As I stated in my original post we did not order these with 10.11. At this point I'll go back to our purchase agent and see we get these swapped out. The rest of this thread pretty much summed up what I expected.
 

hallux

macrumors 68030
Apr 25, 2012
2,891
563
It's time for your organization to rethink how it handles hardware purchases and OS deployment. You won't be using these iMacs with 10.10.x.
Apple has made El Capitan available for testing for several months; either your organization needs to be sure that 10.11 works and test while it's still in beta, or the company needs to make sure it buys enough old hardware that can still run the now discontinued operating system to cover future needs.
It's not quite that simple. I work in an enterprise environment also, we also support Macs. The business has blocked installation of 10.11 until all security tools (Mcafee and Digital Guardian to name 2) have been updated by the vendor and then gone through a period of testing for compatibility in the environment. The 2 vendors I mentioned previously had committed to 90 days as their window to provide updated apps, the business committed to a period of 90 days after that for delivering the tools for upgrading the Macs in the environment. In our case, I don't think we support any Macs that wouldn't be supported by Yosemite.

As I stated in my original post we did not order these with 10.11. At this point I'll go back to our purchase agent and see we get these swapped out. The rest of this thread pretty much summed up what I expected.
You don't get a choice what OS comes on Macs when you order from Apple (or an authorized Apple reseller). As was noted before, if you got the 2015 iMac there is simply no support for the hardware in versions prior to what shipped on it. Consider it similar to trying to install Windows 9x on a modern computer, the drivers just aren't there. Ok, that may be extreme compared to Apple not supporting new hardware on an OS that's only a year old but you get the picture.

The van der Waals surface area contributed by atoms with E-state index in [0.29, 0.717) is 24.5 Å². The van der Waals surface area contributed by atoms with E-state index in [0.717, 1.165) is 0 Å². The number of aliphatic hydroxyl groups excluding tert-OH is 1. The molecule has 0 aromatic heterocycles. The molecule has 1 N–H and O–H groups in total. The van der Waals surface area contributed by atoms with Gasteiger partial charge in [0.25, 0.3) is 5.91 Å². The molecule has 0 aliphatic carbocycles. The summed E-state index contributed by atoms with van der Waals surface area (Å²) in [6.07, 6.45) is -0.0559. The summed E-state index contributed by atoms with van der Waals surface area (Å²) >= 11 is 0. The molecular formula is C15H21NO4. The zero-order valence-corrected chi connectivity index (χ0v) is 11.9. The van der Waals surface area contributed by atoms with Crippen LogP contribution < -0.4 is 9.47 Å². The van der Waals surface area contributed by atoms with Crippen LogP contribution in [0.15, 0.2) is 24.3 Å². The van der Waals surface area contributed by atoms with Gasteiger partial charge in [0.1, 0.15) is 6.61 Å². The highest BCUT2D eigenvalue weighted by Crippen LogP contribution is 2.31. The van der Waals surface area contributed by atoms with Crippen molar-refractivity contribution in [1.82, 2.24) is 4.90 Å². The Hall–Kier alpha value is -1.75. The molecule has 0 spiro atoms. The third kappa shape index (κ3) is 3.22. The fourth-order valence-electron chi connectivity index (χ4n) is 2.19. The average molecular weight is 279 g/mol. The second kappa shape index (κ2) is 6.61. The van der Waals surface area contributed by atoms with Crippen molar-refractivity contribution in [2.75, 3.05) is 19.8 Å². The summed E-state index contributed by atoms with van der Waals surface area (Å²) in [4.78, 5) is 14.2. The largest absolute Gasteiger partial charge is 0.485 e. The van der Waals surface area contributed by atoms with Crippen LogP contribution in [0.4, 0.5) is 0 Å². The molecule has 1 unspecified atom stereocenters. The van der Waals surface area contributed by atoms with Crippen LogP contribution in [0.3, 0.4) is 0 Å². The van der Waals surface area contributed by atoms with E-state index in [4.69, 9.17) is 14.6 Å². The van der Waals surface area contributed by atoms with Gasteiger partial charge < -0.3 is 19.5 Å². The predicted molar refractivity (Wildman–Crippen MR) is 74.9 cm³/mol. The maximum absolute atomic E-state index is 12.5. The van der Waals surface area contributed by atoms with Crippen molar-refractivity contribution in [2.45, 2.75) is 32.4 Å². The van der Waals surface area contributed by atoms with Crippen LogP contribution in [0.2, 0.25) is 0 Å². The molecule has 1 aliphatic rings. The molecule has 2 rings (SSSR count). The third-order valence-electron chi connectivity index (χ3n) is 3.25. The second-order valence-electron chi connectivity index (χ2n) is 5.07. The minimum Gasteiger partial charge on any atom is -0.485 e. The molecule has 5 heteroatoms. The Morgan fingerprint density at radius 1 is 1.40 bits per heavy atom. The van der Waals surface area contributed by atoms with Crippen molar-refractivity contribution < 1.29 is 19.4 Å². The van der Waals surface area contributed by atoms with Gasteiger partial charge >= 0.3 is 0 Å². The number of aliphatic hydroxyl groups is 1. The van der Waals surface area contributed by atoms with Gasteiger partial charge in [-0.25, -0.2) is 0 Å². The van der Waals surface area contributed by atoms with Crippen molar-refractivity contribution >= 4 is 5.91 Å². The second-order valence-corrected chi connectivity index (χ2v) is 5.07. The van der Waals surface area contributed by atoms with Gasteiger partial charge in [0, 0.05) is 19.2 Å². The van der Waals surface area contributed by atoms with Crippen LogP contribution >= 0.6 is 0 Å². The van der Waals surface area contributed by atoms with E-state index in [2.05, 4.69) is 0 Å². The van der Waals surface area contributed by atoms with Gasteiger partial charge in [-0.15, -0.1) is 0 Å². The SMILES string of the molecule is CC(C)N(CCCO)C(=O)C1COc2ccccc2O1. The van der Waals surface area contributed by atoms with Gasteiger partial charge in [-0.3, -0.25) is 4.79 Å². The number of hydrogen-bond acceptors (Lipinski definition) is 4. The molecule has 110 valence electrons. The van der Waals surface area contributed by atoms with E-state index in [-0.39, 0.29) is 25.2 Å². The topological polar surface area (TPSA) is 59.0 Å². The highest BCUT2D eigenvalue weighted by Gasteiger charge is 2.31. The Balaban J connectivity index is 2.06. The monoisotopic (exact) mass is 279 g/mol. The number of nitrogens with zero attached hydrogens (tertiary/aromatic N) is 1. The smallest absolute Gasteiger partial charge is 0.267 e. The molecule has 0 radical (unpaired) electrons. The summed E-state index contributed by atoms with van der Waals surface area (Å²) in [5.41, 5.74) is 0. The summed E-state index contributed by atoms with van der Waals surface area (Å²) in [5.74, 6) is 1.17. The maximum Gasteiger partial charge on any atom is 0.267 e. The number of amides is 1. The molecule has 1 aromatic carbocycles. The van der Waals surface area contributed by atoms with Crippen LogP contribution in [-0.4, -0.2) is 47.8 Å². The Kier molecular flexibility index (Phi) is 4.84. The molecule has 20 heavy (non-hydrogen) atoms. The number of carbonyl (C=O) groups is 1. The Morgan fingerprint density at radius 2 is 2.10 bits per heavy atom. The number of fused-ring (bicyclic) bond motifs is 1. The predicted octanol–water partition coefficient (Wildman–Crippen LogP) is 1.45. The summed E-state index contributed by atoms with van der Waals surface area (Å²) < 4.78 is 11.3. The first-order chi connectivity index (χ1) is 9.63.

chrfr

macrumors G3
Jul 11, 2009
9,233
3,198
It's not quite that simple. I work in an enterprise environment also, we also support Macs. The business has blocked installation of 10.11... In our case, I don't think we support any Macs that wouldn't be supported by Yosemite.
I too work in an enterprise environment supporting Macs and it really is that simple. Either you plan your hardware purchases based on your OS compatibility and buy extras of older, compatible models while they're still being sold, and well before they might possibly be discontinued or updated, or you get the new OS to work. Apple doesn't provide any other options; the model of calling up the Dell rep and ordering new workstations with a 1-or-2-versions-old OS doesn't apply here.
 
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surfit

macrumors newbie
Original poster
Nov 3, 2015
4
0
I too work in an enterprise environment supporting Macs and it really is that simple. Either you plan your hardware purchases based on your OS compatibility and buy extras of older, compatible models while they're still being sold, and well before they might possibly be discontinued or updated, or you get the new OS to work. Apple doesn't provide any other options; the model of calling up the Dell rep and ordering new workstations with a 1-or-2-versions-old OS doesn't apply here.
Well, I'll let you two hash out your differences. I had asked for some simple input, not scripture..... out!
 

Erdbeertorte

Suspended
May 20, 2015
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500
You have to buy the Late 2014 iMac or older to use Yosemite. There is no other option. Apple directly doesn't sell them anymore, just some refurbished. But it depends on the country you are living. In my country there isn't a single 27-inch, but in the US online store there are a few:

http://www.apple.com/shop/browse/home/specialdeals/mac/imac

Maybe some authorized Apple resellers have more of them in stock, in new condition. I saw many of them in the first week of release.
 

davidnayzar

macrumors newbie
Jan 7, 2011
24
5
SF,California
You have to buy the Late 2014 iMac or older to use Yosemite. There is no other option. Apple directly doesn't sell them anymore, just some refurbished. But it depends on the country you are living. In my country there isn't a single 27-inch, but in the US online store there are a few:

http://www.apple.com/shop/browse/home/specialdeals/mac/imac

Maybe some authorized Apple resellers have more of them in stock, in new condition. I saw many of them in the first week of release.
What about dump the EFI boot ROM and modify it? That is the only thing Apple uses to verify the system. It is not rocket science.
 

chrfr

macrumors G3
Jul 11, 2009
9,233
3,198
What about dump the EFI boot ROM and modify it? That is the only thing Apple uses to verify the system. It is not rocket science.
The reasons that older operating systems won't run on newer computers isn't a block in the ROM, but instead it's most often that there are no drivers for the newer hardware in the older operating system. The block is in the installer and that's not especially complex to modify, but it still won't run the computer.